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Analytical and Bioanalytical Chemistry

, Volume 411, Issue 26, pp 6877–6887 | Cite as

Real-time fluorescence loop-mediated isothermal amplification assay for rapid and sensitive detection of Streptococcus gallolyticus subsp. gallolyticus associated with colorectal cancer

  • Qiuyuan Lin
  • Xin Ye
  • Bin Yang
  • Xueen Fang
  • Hui ChenEmail author
  • Wenhao WengEmail author
  • Jilie KongEmail author
Research Paper

Abstract

The increasing threat of Streptococcus gallolyticus subsp. gallolyticus (SGG) infections has gained considerable attention for its strong association with colorectal cancer (CRC). Herein, we proposed real-time fluorescence loop-mediated isothermal amplification (LAMP) as a novel, simple, rapid, and highly sensitive assay for identifying SGG for the first time. This assay was capable of detecting SGG with initial DNA concentrations ranging from 102 to 108 copies per microliter, under isothermal conditions within 30 min via real-time fluorescence monitoring. Our method was tested for specific identification of SGG strains without cross-reaction with other Streptococcus gallolyticus subspecies and Escherichia coli. The developed LAMP shows a superior performance with shorter time and higher sensitivity compared with conventional polymerase chain reaction (PCR). Significantly, this proposed approach was successfully applied for detecting SGG in clinical urine samples, which is non-invasive diagnosis, showing excellent accuracy and reliability to discriminate healthy controls and CRC patients. For comparison, these samples were also tested against PCR assay. These results yielded an analytical sensitivity of 100% and a specificity of 100% for SGG testing using LAMP. The findings suggest LAMP can be employed for detecting SGG infections which is useful for diagnosis and screening of CRC.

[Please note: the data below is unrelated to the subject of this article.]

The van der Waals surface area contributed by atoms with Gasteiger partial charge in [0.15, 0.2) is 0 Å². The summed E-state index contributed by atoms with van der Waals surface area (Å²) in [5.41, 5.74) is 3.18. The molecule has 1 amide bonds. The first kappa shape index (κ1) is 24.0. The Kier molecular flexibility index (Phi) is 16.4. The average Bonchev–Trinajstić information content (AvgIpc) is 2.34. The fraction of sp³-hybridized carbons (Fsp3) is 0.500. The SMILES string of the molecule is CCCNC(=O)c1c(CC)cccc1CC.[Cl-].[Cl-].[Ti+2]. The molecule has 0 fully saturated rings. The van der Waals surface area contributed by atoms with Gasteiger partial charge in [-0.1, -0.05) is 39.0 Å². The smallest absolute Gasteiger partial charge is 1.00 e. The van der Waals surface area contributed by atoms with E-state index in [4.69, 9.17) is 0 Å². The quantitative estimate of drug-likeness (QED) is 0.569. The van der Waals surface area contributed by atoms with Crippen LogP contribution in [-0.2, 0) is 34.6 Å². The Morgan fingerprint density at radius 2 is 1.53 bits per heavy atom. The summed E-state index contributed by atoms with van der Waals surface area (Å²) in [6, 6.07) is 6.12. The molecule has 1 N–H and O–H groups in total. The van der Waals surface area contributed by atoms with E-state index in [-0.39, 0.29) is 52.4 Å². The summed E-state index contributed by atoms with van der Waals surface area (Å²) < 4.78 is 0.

Keywords

Loop-mediated isothermal amplification Streptococcus gallolyticus subsp. gallolyticus Colorectal cancer Clinical diagnostic 

Notes

Acknowledgments

The authors gratefully acknowledge the Department of Clinical Laboratory, Yangpu Hospital (Shanghai, China), for the help in collecting clinical urine samples.

Funding information

This work was funded by the National Natural Science Foundation of China (21375027, 21335002, 21427806), Shanghai Pujiang Program (17PJD001, 18PJD047), and Natural Science Foundation of Shanghai (12ZR1401700, 17JC1400100).

Compliance with ethical standards

All participants in this study provided written informed consent prior to testing. The study design was approved by the institutional research commission of Fudan University (Shanghai, China). Ethical approval was obtained from the Ethics Committee of the Department of Clinical Laboratory, Yangpu Hospital (Shanghai, China).

Conflict of interest

The authors declare that they have no conflicts of interest.

Supplementary material

216_2019_2059_MOESM1_ESM.pdf (106 kb)
ESM 1 (PDF 76 kb)

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Copyright information

© Springer-Verlag GmbH Germany, part of Springer Nature 2019

Authors and Affiliations

  1. 1.Department of ChemistryFudan UniversityShanghaiChina
  2. 2.Department of Clinical Laboratory, Yangpu HospitalTongji University School of MedicineShanghaiChina

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